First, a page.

APEC is best known for the annual parade of flowery shirts and dresses worn by Leaders when they meet for their annual Summit. Business people may also know the APEC Business Travel Card, which provides visa free access to most of the organisation's 21 members. APEC is the region's pre-eminent forum for economic co-operation. APEC's value ranges from the largely ceremonial to the thoroughly practical.
This week's meeting of the APEC Business Advisory Council (ABAC) falls more into the second category. ABAC is made up of three senior business leaders from each "economy" appointed by the Government. Tony Nowell, Maxine Simmons and Wayne Boyd have all been appointed by Prime Minister John Key. ABAC members meet four times a year to develop recommendations which are presented directly to Leaders in a face to face meeting at the end of the year.
Why does this matter? Because APEC's work in accelerating business growth needs to be grounded in business sense. APEC is unusual in that it is a voluntary and non-binding forum. It is not a negotiating body like the World Trade Organisation (WTO). Economies will implement APEC's recommendations only if they perceive there to be a benefit in doing so. ABAC therefore plays a key role in keeping governments honest - honest to the lofty objectives they sign up to - such as the goal of free and open trade and investment in the region by 2020 - and honest in terms of evaluating the progress made.
This year APEC is being chaired by China and it's something of a feather in New Zealand's cap to host this first meeting in the Year of the Horse. As well as the 250 ABAC delegates, a sizeable Chinese delegation is coming to New Zealand to examine the prospects for even closer trade and investment links. With the progress being made under our groundbreaking FTA and the need to strengthen further New Zealand's value proposition in China, this visit becomes a key opportunity to demonstrate New Zealand expertise and capabilities.
The core ABAC agenda covers a wide range of business issues. Finding ways to expand trade and investment is a key concern but so are ensuring the region's financial health, empowering women's entrepreneurship, incentivizing SME growth, fostering innovation, addressing food and energy security, building greater connectivity between economies. A dialogue with APEC senior officials will help identify the priorities for government and business collaboration this year. A range of side events will ensure the ABAC delegates get to meet New Zealand counterparts in a number of sectors.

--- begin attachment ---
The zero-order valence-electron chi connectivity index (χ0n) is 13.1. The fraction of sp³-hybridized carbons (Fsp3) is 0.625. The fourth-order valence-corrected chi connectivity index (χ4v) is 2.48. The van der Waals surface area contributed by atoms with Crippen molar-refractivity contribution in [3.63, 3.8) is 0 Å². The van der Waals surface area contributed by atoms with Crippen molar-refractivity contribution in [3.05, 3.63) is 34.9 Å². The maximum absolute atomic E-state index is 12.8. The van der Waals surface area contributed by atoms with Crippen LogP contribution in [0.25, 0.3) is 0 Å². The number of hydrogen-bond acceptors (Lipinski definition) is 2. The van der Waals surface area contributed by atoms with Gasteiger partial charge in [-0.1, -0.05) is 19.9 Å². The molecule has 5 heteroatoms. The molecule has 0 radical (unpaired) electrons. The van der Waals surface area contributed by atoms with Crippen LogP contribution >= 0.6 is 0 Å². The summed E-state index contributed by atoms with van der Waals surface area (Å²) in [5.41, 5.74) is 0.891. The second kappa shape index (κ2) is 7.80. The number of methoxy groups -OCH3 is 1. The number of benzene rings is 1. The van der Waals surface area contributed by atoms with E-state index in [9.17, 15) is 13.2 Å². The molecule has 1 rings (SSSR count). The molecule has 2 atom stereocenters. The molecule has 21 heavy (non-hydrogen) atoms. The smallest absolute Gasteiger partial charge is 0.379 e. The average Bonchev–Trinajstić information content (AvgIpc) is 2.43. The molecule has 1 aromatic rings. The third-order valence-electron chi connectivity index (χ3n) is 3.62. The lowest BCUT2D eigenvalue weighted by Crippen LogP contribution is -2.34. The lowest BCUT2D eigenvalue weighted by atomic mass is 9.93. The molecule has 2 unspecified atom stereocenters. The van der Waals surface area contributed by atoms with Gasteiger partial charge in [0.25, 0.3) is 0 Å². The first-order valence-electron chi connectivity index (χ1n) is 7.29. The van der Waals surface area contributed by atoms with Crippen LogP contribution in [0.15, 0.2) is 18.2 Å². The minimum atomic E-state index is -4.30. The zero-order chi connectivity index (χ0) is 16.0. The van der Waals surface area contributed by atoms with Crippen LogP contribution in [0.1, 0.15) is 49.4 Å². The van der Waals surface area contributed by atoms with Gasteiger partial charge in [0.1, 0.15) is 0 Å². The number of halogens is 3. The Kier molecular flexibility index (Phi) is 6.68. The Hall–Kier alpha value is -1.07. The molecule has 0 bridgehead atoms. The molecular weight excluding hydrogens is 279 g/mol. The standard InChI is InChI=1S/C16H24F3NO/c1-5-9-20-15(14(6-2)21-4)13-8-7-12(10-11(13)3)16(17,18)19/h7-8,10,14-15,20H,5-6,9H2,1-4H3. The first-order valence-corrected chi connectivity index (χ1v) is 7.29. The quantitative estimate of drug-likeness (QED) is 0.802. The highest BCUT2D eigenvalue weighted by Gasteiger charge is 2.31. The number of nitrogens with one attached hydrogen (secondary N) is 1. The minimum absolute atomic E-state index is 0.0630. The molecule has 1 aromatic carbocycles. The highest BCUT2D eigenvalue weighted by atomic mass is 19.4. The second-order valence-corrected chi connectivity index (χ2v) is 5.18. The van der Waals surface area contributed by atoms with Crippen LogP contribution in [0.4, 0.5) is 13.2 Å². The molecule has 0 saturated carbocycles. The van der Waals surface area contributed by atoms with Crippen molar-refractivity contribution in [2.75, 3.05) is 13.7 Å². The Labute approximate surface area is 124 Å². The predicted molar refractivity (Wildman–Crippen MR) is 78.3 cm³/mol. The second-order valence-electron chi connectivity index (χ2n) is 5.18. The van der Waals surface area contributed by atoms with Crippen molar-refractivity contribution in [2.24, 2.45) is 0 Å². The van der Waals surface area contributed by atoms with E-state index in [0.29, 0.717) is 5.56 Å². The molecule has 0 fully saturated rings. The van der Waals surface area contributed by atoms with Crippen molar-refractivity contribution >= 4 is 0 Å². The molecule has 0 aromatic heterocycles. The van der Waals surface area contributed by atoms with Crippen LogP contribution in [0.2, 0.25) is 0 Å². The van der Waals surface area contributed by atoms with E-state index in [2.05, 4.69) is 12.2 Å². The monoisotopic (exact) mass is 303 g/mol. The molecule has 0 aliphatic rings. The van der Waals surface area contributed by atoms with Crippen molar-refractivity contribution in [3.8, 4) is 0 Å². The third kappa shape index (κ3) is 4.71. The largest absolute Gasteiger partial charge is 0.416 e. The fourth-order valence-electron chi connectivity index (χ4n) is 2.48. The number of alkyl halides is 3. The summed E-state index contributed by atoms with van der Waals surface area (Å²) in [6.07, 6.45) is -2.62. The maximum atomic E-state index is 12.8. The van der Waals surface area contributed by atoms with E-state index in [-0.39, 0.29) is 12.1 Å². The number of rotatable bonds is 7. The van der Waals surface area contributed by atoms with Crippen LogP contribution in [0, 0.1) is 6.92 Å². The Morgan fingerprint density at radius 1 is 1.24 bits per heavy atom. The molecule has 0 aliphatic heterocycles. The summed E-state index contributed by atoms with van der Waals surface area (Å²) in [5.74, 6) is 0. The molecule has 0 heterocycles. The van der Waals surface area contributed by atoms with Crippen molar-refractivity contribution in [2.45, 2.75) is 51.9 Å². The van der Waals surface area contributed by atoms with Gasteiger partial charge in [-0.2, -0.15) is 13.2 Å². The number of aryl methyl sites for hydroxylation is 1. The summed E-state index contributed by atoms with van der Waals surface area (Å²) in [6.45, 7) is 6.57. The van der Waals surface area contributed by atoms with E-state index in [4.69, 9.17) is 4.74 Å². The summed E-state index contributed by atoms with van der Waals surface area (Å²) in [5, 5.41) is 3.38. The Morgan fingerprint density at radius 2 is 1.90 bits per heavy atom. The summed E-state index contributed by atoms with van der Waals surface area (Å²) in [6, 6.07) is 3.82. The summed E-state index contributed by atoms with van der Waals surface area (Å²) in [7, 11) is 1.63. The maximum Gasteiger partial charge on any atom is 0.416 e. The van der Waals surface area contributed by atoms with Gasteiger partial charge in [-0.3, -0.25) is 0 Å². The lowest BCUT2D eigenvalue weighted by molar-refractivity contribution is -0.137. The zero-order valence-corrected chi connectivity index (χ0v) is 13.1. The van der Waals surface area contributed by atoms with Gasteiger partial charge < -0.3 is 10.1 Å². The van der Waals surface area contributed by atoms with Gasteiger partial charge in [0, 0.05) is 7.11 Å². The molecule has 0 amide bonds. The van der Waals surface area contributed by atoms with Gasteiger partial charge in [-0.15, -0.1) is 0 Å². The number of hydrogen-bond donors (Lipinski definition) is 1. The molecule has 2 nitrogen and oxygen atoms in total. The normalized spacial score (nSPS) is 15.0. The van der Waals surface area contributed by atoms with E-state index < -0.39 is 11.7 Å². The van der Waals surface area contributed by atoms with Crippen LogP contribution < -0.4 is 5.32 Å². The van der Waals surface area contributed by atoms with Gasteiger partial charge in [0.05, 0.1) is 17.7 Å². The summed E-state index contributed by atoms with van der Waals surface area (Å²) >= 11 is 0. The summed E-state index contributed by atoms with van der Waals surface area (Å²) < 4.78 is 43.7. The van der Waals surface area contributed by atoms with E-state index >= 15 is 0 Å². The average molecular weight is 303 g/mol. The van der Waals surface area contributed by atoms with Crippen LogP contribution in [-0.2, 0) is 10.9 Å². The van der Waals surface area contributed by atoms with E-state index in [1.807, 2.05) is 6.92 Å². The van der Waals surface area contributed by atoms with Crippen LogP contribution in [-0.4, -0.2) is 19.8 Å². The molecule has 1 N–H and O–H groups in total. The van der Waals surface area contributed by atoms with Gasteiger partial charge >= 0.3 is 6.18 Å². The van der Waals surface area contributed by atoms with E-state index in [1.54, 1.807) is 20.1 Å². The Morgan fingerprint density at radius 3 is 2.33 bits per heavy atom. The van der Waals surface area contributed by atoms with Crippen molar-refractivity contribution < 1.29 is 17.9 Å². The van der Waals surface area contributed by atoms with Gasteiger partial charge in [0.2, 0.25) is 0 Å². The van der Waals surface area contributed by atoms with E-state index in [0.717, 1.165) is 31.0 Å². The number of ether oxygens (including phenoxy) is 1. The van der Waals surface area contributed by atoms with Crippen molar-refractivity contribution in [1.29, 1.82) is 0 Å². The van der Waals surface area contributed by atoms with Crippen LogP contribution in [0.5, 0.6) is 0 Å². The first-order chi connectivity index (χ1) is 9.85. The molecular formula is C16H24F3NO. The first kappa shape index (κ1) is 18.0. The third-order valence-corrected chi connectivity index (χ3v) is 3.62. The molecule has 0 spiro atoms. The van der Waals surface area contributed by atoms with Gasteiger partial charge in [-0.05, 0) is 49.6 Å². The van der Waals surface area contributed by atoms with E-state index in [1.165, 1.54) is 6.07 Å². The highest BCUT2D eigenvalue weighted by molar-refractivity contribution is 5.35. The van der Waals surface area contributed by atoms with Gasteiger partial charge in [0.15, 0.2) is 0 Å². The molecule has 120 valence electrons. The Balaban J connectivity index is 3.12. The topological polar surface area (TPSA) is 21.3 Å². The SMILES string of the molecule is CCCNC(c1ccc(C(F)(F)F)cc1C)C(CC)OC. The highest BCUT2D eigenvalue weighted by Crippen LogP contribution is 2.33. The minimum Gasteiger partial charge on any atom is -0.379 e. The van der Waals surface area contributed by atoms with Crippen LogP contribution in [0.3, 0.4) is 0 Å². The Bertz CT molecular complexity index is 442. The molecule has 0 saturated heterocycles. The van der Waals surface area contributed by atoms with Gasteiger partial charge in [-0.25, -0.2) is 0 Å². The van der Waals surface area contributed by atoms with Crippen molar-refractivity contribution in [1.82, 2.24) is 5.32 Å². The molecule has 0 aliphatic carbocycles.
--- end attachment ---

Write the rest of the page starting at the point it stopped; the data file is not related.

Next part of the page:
The future of the Trans Pacific Partnership (TPP) is not a matter for negotiation at this business-focused meeting, but TPP will doubtless figure largely in the discussion. That's because TPP is one of the pathways to the Free Trade Area of the Asia Pacific (FTAAP), a grand vision for a more seamless economic space in the region. The other pathways will also feature - the Regional Comprehensive Economic Partnership (RCEP), which is just beginning to gain momentum in Asia, and the Pacific Alliance, a major new grouping of Latin American economies. A chief concern is to find ways of developing coherence between these overlapping and potentially confusing instruments.
Business develops best when the rules are clear and procedures are streamlined. Uncertainty kills business. So at this time when the Asia Pacific region is consolidating its economic recovery, the need for clear signals and effective business leadership is critical. A number of New Zealand businesses led by BusinessNZ have joined with the New Zealand Government to bring the ABAC event to New Zealand. It will be important that New Zealand's view of the world, and what we see as needing to be done to expand growth, are brought to the attention of those present.
New Zealand last hosted the APEC Summit in 1999. It's sometimes difficult to evaluate the value for money of hosting events such as these. Influence is a hard commodity to measure but in a highly competitive world where smaller nations have a hard job getting seen and heard these events can and do deliver value.
There will be no flowery shirts and dresses given away at the ABAC meeting. Ideas, networks and plans for future growth will be the main items of exchange. We can expect a strong message to be sent about the importance of open markets. APEC is far from perfect but it is the glue that holds the region together. If it didn't exist, we'd have to invent it.
Stephen Jacobi is an Alternate Member of the APEC Business Advisory Council (ABAC) and Executive Director of the NZ International Business Forum.